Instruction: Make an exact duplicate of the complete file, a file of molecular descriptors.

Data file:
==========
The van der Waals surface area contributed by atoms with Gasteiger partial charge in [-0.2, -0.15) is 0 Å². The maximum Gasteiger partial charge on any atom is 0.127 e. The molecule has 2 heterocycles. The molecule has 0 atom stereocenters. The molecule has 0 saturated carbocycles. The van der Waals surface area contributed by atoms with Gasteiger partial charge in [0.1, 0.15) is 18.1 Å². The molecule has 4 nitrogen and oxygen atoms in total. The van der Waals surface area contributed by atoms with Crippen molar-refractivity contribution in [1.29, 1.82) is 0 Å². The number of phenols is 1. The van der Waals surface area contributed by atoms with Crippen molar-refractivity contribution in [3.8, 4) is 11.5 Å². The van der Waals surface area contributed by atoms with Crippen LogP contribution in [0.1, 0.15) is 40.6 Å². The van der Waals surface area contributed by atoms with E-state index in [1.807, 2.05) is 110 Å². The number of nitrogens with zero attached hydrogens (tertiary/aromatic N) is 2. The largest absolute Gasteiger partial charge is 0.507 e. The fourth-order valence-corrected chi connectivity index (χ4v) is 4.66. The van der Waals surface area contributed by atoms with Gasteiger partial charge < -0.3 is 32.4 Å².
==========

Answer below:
The van der Waals surface area contributed by atoms with Gasteiger partial charge in [-0.2, -0.15) is 0 Å². The maximum Gasteiger partial charge on any atom is 0.127 e. The molecule has 2 heterocycles. The molecule has 0 atom stereocenters. The molecule has 0 saturated carbocycles. The van der Waals surface area contributed by atoms with Gasteiger partial charge in [0.1, 0.15) is 18.1 Å². The molecule has 4 nitrogen and oxygen atoms in total. The van der Waals surface area contributed by atoms with Crippen molar-refractivity contribution in [1.29, 1.82) is 0 Å². The number of phenols is 1. The van der Waals surface area contributed by atoms with Crippen molar-refractivity contribution in [3.8, 4) is 11.5 Å². The van der Waals surface area contributed by atoms with Crippen LogP contribution in [0.1, 0.15) is 40.6 Å². The van der Waals surface area contributed by atoms with E-state index in [1.807, 2.05) is 110 Å². The number of nitrogens with zero attached hydrogens (tertiary/aromatic N) is 2. The largest absolute Gasteiger partial charge is 0.507 e. The fourth-order valence-corrected chi connectivity index (χ4v) is 4.66. The van der Waals surface area contributed by atoms with Gasteiger partial charge < -0.3 is 32.4 Å².